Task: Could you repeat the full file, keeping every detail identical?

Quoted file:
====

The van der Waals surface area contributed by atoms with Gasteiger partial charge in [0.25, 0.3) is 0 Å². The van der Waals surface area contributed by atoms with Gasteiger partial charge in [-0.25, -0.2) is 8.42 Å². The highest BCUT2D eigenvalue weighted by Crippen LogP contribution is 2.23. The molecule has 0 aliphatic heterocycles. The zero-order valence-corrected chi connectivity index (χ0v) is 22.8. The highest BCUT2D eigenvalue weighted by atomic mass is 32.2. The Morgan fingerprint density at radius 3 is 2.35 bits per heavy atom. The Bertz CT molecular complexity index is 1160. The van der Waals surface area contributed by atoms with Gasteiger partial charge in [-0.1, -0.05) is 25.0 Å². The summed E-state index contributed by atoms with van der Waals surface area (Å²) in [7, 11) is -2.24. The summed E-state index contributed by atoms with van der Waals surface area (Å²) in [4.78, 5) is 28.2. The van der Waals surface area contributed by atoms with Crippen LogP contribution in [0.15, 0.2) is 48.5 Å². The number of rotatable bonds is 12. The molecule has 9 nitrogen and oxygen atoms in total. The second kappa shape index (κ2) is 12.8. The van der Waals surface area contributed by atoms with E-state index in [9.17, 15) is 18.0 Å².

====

The van der Waals surface area contributed by atoms with Gasteiger partial charge in [0.25, 0.3) is 0 Å². The van der Waals surface area contributed by atoms with Gasteiger partial charge in [-0.25, -0.2) is 8.42 Å². The highest BCUT2D eigenvalue weighted by Crippen LogP contribution is 2.23. The molecule has 0 aliphatic heterocycles. The zero-order valence-corrected chi connectivity index (χ0v) is 22.8. The highest BCUT2D eigenvalue weighted by atomic mass is 32.2. The Morgan fingerprint density at radius 3 is 2.35 bits per heavy atom. The Bertz CT molecular complexity index is 1160. The van der Waals surface area contributed by atoms with Gasteiger partial charge in [-0.1, -0.05) is 25.0 Å². The summed E-state index contributed by atoms with van der Waals surface area (Å²) in [7, 11) is -2.24. The summed E-state index contributed by atoms with van der Waals surface area (Å²) in [4.78, 5) is 28.2. The van der Waals surface area contributed by atoms with Crippen LogP contribution in [0.15, 0.2) is 48.5 Å². The number of rotatable bonds is 12. The molecule has 9 nitrogen and oxygen atoms in total. The second kappa shape index (κ2) is 12.8. The van der Waals surface area contributed by atoms with E-state index in [9.17, 15) is 18.0 Å².